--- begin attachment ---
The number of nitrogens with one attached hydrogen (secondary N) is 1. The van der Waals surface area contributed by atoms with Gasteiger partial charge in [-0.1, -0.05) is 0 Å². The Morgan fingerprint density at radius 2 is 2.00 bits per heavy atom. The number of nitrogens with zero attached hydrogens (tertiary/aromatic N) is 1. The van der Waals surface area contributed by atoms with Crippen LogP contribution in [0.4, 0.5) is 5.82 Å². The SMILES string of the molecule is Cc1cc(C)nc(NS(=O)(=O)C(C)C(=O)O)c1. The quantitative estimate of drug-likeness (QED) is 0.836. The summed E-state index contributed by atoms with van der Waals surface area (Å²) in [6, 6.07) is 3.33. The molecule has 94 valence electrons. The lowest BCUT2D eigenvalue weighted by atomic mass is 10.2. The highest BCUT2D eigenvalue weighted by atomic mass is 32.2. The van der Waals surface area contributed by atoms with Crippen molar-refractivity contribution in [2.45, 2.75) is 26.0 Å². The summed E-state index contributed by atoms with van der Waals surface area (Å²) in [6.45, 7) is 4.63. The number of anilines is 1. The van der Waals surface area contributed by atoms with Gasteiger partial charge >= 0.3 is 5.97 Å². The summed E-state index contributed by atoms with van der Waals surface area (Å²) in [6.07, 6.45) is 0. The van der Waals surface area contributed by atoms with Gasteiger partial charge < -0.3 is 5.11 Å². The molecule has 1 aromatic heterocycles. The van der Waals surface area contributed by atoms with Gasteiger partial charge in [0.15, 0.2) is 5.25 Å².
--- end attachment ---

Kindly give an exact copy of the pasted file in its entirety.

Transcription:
The number of nitrogens with one attached hydrogen (secondary N) is 1. The van der Waals surface area contributed by atoms with Gasteiger partial charge in [-0.1, -0.05) is 0 Å². The Morgan fingerprint density at radius 2 is 2.00 bits per heavy atom. The number of nitrogens with zero attached hydrogens (tertiary/aromatic N) is 1. The van der Waals surface area contributed by atoms with Crippen LogP contribution in [0.4, 0.5) is 5.82 Å². The SMILES string of the molecule is Cc1cc(C)nc(NS(=O)(=O)C(C)C(=O)O)c1. The quantitative estimate of drug-likeness (QED) is 0.836. The summed E-state index contributed by atoms with van der Waals surface area (Å²) in [6, 6.07) is 3.33. The molecule has 94 valence electrons. The lowest BCUT2D eigenvalue weighted by atomic mass is 10.2. The highest BCUT2D eigenvalue weighted by atomic mass is 32.2. The van der Waals surface area contributed by atoms with Crippen molar-refractivity contribution in [2.45, 2.75) is 26.0 Å². The summed E-state index contributed by atoms with van der Waals surface area (Å²) in [6.45, 7) is 4.63. The number of anilines is 1. The van der Waals surface area contributed by atoms with Gasteiger partial charge >= 0.3 is 5.97 Å². The summed E-state index contributed by atoms with van der Waals surface area (Å²) in [6.07, 6.45) is 0. The van der Waals surface area contributed by atoms with Gasteiger partial charge < -0.3 is 5.11 Å². The molecule has 1 aromatic heterocycles. The van der Waals surface area contributed by atoms with Gasteiger partial charge in [0.15, 0.2) is 5.25 Å².